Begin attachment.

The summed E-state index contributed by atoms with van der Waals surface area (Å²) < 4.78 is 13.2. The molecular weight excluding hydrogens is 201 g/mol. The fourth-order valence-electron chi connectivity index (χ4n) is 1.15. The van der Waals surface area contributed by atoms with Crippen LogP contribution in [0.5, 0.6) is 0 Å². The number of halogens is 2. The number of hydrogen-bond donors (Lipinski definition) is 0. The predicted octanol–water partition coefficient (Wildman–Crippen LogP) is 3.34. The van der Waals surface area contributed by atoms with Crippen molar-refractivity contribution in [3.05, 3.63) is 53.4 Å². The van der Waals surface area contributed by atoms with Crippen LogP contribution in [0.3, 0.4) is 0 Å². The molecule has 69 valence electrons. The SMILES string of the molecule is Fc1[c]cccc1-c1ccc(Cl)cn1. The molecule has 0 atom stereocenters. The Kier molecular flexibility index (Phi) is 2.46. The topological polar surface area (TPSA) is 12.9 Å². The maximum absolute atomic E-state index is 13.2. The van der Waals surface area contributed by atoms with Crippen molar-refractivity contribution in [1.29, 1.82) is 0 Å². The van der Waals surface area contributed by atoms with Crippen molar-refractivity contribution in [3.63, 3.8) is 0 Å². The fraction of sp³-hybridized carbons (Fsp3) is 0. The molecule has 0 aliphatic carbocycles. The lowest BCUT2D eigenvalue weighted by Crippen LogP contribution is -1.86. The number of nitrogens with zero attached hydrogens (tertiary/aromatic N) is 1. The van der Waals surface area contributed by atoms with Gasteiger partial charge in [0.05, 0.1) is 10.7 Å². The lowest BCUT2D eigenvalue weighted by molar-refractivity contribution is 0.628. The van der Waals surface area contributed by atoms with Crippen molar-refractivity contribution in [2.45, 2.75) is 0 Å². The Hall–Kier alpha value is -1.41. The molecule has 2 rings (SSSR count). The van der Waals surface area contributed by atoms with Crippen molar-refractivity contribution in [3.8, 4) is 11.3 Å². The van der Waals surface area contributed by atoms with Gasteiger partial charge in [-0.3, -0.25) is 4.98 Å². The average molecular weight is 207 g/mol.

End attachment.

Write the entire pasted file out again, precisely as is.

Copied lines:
The summed E-state index contributed by atoms with van der Waals surface area (Å²) < 4.78 is 13.2. The molecular weight excluding hydrogens is 201 g/mol. The fourth-order valence-electron chi connectivity index (χ4n) is 1.15. The van der Waals surface area contributed by atoms with Crippen LogP contribution in [0.5, 0.6) is 0 Å². The number of halogens is 2. The number of hydrogen-bond donors (Lipinski definition) is 0. The predicted octanol–water partition coefficient (Wildman–Crippen LogP) is 3.34. The van der Waals surface area contributed by atoms with Crippen molar-refractivity contribution in [3.05, 3.63) is 53.4 Å². The van der Waals surface area contributed by atoms with Crippen LogP contribution in [0.3, 0.4) is 0 Å². The molecule has 69 valence electrons. The SMILES string of the molecule is Fc1[c]cccc1-c1ccc(Cl)cn1. The molecule has 0 atom stereocenters. The Kier molecular flexibility index (Phi) is 2.46. The topological polar surface area (TPSA) is 12.9 Å². The maximum absolute atomic E-state index is 13.2. The van der Waals surface area contributed by atoms with Crippen molar-refractivity contribution in [1.29, 1.82) is 0 Å². The van der Waals surface area contributed by atoms with Crippen molar-refractivity contribution in [3.63, 3.8) is 0 Å². The fraction of sp³-hybridized carbons (Fsp3) is 0. The molecule has 0 aliphatic carbocycles. The lowest BCUT2D eigenvalue weighted by Crippen LogP contribution is -1.86. The number of nitrogens with zero attached hydrogens (tertiary/aromatic N) is 1. The van der Waals surface area contributed by atoms with Gasteiger partial charge in [0.05, 0.1) is 10.7 Å². The lowest BCUT2D eigenvalue weighted by molar-refractivity contribution is 0.628. The van der Waals surface area contributed by atoms with Crippen molar-refractivity contribution in [2.45, 2.75) is 0 Å². The Hall–Kier alpha value is -1.41. The molecule has 2 rings (SSSR count). The van der Waals surface area contributed by atoms with Crippen molar-refractivity contribution in [3.8, 4) is 11.3 Å². The van der Waals surface area contributed by atoms with Gasteiger partial charge in [-0.3, -0.25) is 4.98 Å². The average molecular weight is 207 g/mol.